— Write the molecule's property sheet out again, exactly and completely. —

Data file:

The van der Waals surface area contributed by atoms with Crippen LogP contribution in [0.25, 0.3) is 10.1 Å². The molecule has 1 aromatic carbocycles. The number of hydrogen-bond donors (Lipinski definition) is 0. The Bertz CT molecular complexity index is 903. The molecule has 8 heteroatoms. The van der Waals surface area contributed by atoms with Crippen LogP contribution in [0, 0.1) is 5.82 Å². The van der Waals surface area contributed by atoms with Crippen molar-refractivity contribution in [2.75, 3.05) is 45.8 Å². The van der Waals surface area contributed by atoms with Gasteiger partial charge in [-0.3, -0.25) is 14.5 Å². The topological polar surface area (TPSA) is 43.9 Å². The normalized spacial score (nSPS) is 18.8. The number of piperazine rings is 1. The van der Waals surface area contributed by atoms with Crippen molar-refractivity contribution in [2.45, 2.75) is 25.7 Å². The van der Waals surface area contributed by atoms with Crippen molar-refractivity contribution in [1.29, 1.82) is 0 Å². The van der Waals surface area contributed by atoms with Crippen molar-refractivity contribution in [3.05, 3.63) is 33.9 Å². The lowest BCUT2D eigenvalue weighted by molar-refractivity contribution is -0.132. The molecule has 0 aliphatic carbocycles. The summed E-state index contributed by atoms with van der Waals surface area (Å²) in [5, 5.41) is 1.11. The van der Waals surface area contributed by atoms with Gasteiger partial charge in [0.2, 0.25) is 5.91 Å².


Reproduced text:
The van der Waals surface area contributed by atoms with Crippen LogP contribution in [0.25, 0.3) is 10.1 Å². The molecule has 1 aromatic carbocycles. The number of hydrogen-bond donors (Lipinski definition) is 0. The Bertz CT molecular complexity index is 903. The molecule has 8 heteroatoms. The van der Waals surface area contributed by atoms with Crippen LogP contribution in [0, 0.1) is 5.82 Å². The van der Waals surface area contributed by atoms with Crippen molar-refractivity contribution in [2.75, 3.05) is 45.8 Å². The van der Waals surface area contributed by atoms with Gasteiger partial charge in [-0.3, -0.25) is 14.5 Å². The topological polar surface area (TPSA) is 43.9 Å². The normalized spacial score (nSPS) is 18.8. The number of piperazine rings is 1. The van der Waals surface area contributed by atoms with Crippen molar-refractivity contribution in [2.45, 2.75) is 25.7 Å². The van der Waals surface area contributed by atoms with Crippen molar-refractivity contribution in [1.29, 1.82) is 0 Å². The van der Waals surface area contributed by atoms with Crippen molar-refractivity contribution in [3.05, 3.63) is 33.9 Å². The lowest BCUT2D eigenvalue weighted by molar-refractivity contribution is -0.132. The molecule has 0 aliphatic carbocycles. The summed E-state index contributed by atoms with van der Waals surface area (Å²) in [5, 5.41) is 1.11. The van der Waals surface area contributed by atoms with Gasteiger partial charge in [0.2, 0.25) is 5.91 Å².